Nakoula, who talked guardedly about his role, pleaded no contest in 2010 to federal bank fraud charges in California and was ordered to pay more than $790,000 in restitution. He was also sentenced to 21 months in federal prison and ordered not to use computers or the Internet for five years without approval from his probation officer.

Assistant U.S. Attorney Jennifer Leigh Williams said Nakoula set up fraudulent bank accounts using stolen identities and Social Security numbers; then, checks from those accounts would be deposited into other bogus accounts from which Nakoula would withdraw money at ATM machines.

It was “basically a check-kiting scheme,” the prosecutor told the AP. “You try to get the money out of the bank before the bank realizes they are drawn from a fraudulent account. There basically is no money.”

Prior to his bank fraud conviction, Nakoula struggled with a series of financial problems in recent years, according to California state tax and bankruptcy records. In June 2006, a $191,000 tax lien was filed against him in the Los Angeles County Recorder of Deeds office. In 1997, a $106,000 lien was filed against him in Orange County.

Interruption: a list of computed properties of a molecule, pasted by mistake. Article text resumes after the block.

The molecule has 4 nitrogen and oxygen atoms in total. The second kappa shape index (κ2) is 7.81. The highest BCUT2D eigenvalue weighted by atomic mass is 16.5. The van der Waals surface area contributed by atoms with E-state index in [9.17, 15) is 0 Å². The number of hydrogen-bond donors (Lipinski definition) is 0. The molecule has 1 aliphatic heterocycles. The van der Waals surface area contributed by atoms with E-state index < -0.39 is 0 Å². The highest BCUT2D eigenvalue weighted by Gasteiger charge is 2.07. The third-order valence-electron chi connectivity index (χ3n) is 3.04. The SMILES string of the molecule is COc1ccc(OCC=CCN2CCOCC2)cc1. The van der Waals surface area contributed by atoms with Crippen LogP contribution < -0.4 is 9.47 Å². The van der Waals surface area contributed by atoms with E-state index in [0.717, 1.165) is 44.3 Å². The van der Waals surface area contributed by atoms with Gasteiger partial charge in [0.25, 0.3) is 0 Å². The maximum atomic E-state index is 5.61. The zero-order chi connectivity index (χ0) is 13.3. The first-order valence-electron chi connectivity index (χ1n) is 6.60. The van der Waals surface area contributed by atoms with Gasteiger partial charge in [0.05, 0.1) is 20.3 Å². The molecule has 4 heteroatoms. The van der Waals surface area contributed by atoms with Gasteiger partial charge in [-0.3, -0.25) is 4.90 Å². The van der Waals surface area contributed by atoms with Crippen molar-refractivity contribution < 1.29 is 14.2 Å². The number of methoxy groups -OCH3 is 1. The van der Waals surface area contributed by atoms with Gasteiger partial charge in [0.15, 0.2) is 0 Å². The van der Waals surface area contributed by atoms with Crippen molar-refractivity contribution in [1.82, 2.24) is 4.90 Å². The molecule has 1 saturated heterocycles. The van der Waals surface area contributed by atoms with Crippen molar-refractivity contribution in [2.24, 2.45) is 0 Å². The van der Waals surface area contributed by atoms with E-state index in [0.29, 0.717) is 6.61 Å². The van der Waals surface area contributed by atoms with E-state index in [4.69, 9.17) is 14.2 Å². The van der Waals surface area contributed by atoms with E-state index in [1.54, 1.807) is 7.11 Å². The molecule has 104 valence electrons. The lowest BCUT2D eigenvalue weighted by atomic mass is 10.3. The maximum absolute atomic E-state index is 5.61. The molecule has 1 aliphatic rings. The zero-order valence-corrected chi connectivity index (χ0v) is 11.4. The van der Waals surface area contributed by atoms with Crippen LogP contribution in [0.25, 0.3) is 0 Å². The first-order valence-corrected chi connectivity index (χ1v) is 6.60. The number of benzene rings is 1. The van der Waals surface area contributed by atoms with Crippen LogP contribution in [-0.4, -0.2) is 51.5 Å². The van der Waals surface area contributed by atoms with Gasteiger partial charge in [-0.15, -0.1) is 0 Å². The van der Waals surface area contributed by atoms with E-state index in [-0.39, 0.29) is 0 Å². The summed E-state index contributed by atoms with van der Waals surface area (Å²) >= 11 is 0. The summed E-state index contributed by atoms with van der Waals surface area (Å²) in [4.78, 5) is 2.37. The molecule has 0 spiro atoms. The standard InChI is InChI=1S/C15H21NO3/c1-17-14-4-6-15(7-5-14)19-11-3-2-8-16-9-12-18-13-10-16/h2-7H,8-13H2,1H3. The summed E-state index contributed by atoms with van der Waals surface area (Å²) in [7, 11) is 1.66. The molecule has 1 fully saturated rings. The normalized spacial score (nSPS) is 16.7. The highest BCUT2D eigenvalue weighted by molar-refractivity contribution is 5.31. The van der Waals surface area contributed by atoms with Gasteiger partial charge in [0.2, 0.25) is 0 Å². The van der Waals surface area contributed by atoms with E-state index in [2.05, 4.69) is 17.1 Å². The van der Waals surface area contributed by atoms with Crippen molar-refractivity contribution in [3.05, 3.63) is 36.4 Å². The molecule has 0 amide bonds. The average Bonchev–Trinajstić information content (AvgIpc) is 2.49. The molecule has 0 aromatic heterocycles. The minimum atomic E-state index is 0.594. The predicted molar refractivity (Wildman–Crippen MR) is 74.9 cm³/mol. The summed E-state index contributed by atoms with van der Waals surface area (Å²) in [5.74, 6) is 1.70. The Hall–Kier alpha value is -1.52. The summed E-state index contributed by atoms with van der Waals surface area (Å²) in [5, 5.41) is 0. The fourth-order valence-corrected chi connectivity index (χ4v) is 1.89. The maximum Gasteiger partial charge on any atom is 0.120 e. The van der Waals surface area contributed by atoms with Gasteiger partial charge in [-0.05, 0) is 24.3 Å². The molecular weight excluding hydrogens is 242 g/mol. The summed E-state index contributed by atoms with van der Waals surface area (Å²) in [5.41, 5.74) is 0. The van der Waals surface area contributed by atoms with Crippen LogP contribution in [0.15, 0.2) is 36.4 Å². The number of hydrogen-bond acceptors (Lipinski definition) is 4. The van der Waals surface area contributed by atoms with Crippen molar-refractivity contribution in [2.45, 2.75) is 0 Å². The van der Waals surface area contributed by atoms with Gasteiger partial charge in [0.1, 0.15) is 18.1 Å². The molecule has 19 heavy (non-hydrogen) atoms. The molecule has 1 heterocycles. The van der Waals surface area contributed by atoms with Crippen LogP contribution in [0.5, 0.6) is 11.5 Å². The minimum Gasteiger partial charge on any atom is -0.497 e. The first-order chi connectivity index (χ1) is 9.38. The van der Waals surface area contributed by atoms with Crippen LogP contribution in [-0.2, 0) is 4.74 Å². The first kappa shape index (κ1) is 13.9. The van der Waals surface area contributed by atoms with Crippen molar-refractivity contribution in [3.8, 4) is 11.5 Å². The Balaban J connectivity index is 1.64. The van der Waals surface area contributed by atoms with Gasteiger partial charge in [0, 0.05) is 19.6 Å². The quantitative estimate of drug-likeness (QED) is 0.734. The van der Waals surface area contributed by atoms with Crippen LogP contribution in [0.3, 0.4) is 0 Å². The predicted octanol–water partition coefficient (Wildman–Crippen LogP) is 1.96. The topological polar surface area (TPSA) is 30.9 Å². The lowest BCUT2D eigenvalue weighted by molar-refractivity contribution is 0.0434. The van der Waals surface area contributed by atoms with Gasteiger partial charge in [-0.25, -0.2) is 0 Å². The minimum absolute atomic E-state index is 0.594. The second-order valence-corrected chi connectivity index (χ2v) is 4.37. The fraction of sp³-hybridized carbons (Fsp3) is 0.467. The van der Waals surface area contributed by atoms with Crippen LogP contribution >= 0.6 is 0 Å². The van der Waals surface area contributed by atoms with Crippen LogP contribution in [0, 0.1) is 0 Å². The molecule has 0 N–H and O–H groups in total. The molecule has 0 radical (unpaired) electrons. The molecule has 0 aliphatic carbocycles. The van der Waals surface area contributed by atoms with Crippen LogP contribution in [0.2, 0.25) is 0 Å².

American actors and actresses who appeared in “Innocence of Muslims” issued a joint statement Wednesday saying they were misled about the project and alleged that some of their dialogue was crudely dubbed during post-production.

In the English-language version of the trailer, direct references to Muhammad appear to be the result of post-production changes to the movie. Either actors aren’t seen when the name “Muhammad” is spoken in the overdubbed sound, or they appear to be mouthing something else as the name of the prophet is spoken.

“The entire cast and crew are extremely upset and feel taken advantage of by the producer,” said the statement, obtained by the Los Angeles Times. “We are 100 percent not behind this film and were grossly misled about its intent and purpose. We are shocked by the drastic rewrites of the script and lies that were told to all involved. We are deeply saddened by the tragedies that have occurred.”